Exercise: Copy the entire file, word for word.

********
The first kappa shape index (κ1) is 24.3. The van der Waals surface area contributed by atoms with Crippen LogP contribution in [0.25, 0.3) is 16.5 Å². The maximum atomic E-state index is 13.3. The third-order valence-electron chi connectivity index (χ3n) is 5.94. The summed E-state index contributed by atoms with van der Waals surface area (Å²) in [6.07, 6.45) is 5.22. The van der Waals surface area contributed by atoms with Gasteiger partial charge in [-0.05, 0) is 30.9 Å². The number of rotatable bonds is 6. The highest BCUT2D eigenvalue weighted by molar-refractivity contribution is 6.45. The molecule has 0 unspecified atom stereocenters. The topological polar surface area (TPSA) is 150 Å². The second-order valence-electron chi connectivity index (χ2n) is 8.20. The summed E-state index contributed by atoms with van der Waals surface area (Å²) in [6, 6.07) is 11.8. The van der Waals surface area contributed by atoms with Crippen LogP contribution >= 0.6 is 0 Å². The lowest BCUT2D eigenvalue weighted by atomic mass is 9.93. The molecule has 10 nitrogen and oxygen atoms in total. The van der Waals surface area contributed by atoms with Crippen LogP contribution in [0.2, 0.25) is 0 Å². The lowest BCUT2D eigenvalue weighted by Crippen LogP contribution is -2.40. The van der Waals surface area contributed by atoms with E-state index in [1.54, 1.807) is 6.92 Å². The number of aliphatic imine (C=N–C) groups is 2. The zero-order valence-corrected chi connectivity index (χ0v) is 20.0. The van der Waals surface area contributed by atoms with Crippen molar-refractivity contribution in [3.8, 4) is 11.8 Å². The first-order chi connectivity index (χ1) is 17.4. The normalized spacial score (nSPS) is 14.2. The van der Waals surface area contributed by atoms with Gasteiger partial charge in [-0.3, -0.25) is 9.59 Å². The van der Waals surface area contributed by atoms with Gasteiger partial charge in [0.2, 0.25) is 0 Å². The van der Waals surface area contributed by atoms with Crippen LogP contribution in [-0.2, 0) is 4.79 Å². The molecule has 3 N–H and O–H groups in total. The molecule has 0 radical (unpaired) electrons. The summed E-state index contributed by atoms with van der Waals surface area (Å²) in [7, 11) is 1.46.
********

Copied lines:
The first kappa shape index (κ1) is 24.3. The van der Waals surface area contributed by atoms with Crippen LogP contribution in [0.25, 0.3) is 16.5 Å². The maximum atomic E-state index is 13.3. The third-order valence-electron chi connectivity index (χ3n) is 5.94. The summed E-state index contributed by atoms with van der Waals surface area (Å²) in [6.07, 6.45) is 5.22. The van der Waals surface area contributed by atoms with Gasteiger partial charge in [-0.05, 0) is 30.9 Å². The number of rotatable bonds is 6. The highest BCUT2D eigenvalue weighted by molar-refractivity contribution is 6.45. The molecule has 0 unspecified atom stereocenters. The topological polar surface area (TPSA) is 150 Å². The second-order valence-electron chi connectivity index (χ2n) is 8.20. The summed E-state index contributed by atoms with van der Waals surface area (Å²) in [6, 6.07) is 11.8. The van der Waals surface area contributed by atoms with Crippen LogP contribution >= 0.6 is 0 Å². The lowest BCUT2D eigenvalue weighted by atomic mass is 9.93. The molecule has 10 nitrogen and oxygen atoms in total. The van der Waals surface area contributed by atoms with Crippen LogP contribution in [0.2, 0.25) is 0 Å². The lowest BCUT2D eigenvalue weighted by Crippen LogP contribution is -2.40. The van der Waals surface area contributed by atoms with E-state index in [1.54, 1.807) is 6.92 Å². The number of aliphatic imine (C=N–C) groups is 2. The zero-order valence-corrected chi connectivity index (χ0v) is 20.0. The van der Waals surface area contributed by atoms with Crippen molar-refractivity contribution in [3.8, 4) is 11.8 Å². The first-order chi connectivity index (χ1) is 17.4. The normalized spacial score (nSPS) is 14.2. The van der Waals surface area contributed by atoms with Gasteiger partial charge in [-0.3, -0.25) is 9.59 Å². The van der Waals surface area contributed by atoms with Gasteiger partial charge in [0.2, 0.25) is 0 Å². The van der Waals surface area contributed by atoms with Crippen LogP contribution in [-0.2, 0) is 4.79 Å². The molecule has 3 N–H and O–H groups in total. The molecule has 0 radical (unpaired) electrons. The summed E-state index contributed by atoms with van der Waals surface area (Å²) in [7, 11) is 1.46.